Harald Szeemann was the most celebrated and influential curator of the late 20th century. With a career spanning almost 50 years, he invented the modern
idea of exhibition making; pioneered the display of conceptual art and performance; created some of the first cross-disciplinary, non-chronological
exhibitions; and experimented with non-museum spaces. For Project 2 in 1971, at the launching point of Szeemann’s long career as he prepared for the
documenta 5 exhibition in Kassel, John Kaldor invited him to visit Australia and curate an exhibition of the latest contemporary Australian art. The
exhibition, I want to leave a nice well-done child here, was shown in Sydney and Melbourne and was the first major exhibition of conceptual
art in an Australian museum.
Between 14 and 27 April 1971, Szeemann travelled to Sydney, Adelaide and Melbourne to view the work of 70 artists, visiting studios, galleries, museums
and private collections. When asked about his plans for the exhibition, Szeemann said, ‘It will be my view of you from the outside. I am open to all
forms of expression’. The result was a dynamic exhibition of works by 22 young artists in Sydney’s Bonython Gallery interior and courtyard and, later,
including an additional artist, for Melbourne’s National Gallery of Victoria.
The atmosphere of the exhibition was lively and engaging, with works ranging from painting and sculpture to installation and performance. The artists included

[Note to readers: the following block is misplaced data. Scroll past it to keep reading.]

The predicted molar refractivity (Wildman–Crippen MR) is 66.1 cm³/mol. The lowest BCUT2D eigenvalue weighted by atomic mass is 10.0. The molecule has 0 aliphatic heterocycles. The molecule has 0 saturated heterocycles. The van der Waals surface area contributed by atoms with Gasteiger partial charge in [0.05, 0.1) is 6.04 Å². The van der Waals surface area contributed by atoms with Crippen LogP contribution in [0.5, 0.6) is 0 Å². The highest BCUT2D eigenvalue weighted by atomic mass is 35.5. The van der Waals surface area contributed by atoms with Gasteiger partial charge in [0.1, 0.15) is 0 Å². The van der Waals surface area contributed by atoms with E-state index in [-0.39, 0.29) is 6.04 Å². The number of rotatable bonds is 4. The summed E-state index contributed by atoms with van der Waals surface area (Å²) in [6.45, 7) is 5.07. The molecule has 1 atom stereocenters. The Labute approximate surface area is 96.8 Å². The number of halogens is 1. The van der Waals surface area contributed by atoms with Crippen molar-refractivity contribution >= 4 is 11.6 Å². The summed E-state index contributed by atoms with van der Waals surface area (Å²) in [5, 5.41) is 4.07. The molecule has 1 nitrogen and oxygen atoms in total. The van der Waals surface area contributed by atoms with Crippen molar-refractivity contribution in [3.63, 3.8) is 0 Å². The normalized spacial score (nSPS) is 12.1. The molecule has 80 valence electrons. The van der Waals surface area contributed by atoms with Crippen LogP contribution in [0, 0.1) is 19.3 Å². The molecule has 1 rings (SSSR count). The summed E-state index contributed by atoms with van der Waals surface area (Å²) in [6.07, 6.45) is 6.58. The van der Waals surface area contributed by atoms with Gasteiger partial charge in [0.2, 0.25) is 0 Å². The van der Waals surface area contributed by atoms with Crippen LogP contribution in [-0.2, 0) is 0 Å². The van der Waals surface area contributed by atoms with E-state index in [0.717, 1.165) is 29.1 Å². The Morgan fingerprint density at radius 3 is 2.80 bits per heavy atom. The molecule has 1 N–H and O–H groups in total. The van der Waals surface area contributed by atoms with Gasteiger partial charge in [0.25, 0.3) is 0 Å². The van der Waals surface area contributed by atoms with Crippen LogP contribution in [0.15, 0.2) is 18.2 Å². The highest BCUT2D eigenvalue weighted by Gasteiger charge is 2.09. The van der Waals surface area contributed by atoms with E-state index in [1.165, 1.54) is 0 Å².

were John Armstrong; Tony Bishop; Robert Boynes; Gunter Christmann; Tony Coleing; Aleks Danko; Margaret Dodd; Neil Evans; Ross Grounds; Dale Hickey;
Tim Johnson; Peter Kennedy; Warren Knight; Nigel Lendon; Ian Milliss; Ti Parks; Mike Parr; William Pidgeon, Brett Whiteley and Tony Woods (in collaboration);
Guy Stuart and Alec Tzannes. A number of new works were created specifically for the exhibition at the National Gallery of Victoria and artist Mike
Brown was added with a large mixed-media installation. The gallery’s press release declared, ‘In many ways it is the most extreme exhibition of work
ever seen in Melbourne’.
In his review for the Sun (5 May 1971), critic James Gleeson explained the importance of the exhibition for conceptual art in Australia: ‘it presents the
conceptual artist’s point of view as decisively and with as much impact as the now famous Field exhibition’s presentation of abstract minimalism in
1968 … The Szeemann selection isn’t the exhibition for the eye – it is intended for the mind. One must approach it without prejudices and with
one’s sensory equipment stretched to the utmost in an effort to reach the purpose deep within the unfamiliar forms’.